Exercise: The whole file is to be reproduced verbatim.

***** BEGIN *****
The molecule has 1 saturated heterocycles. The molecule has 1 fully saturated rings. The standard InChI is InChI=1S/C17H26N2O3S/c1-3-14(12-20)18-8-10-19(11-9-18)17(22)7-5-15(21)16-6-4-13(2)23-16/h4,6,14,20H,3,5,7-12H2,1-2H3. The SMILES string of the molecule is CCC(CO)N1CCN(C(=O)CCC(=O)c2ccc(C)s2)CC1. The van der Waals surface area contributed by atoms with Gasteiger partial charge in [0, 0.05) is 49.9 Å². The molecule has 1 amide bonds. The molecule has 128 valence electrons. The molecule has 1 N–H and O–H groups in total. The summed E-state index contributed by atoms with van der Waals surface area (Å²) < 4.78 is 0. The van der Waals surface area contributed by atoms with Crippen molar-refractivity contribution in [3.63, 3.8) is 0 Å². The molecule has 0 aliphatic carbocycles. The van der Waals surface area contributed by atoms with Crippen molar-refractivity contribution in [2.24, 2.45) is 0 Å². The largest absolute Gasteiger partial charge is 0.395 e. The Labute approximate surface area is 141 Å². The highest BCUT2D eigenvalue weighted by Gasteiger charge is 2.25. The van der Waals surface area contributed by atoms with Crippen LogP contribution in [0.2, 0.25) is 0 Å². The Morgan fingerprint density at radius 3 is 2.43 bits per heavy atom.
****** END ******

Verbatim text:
The molecule has 1 saturated heterocycles. The molecule has 1 fully saturated rings. The standard InChI is InChI=1S/C17H26N2O3S/c1-3-14(12-20)18-8-10-19(11-9-18)17(22)7-5-15(21)16-6-4-13(2)23-16/h4,6,14,20H,3,5,7-12H2,1-2H3. The SMILES string of the molecule is CCC(CO)N1CCN(C(=O)CCC(=O)c2ccc(C)s2)CC1. The van der Waals surface area contributed by atoms with Gasteiger partial charge in [0, 0.05) is 49.9 Å². The molecule has 1 amide bonds. The molecule has 128 valence electrons. The molecule has 1 N–H and O–H groups in total. The summed E-state index contributed by atoms with van der Waals surface area (Å²) < 4.78 is 0. The van der Waals surface area contributed by atoms with Crippen molar-refractivity contribution in [3.63, 3.8) is 0 Å². The molecule has 0 aliphatic carbocycles. The van der Waals surface area contributed by atoms with Crippen molar-refractivity contribution in [2.24, 2.45) is 0 Å². The largest absolute Gasteiger partial charge is 0.395 e. The Labute approximate surface area is 141 Å². The highest BCUT2D eigenvalue weighted by Gasteiger charge is 2.25. The van der Waals surface area contributed by atoms with Crippen LogP contribution in [0.2, 0.25) is 0 Å². The Morgan fingerprint density at radius 3 is 2.43 bits per heavy atom.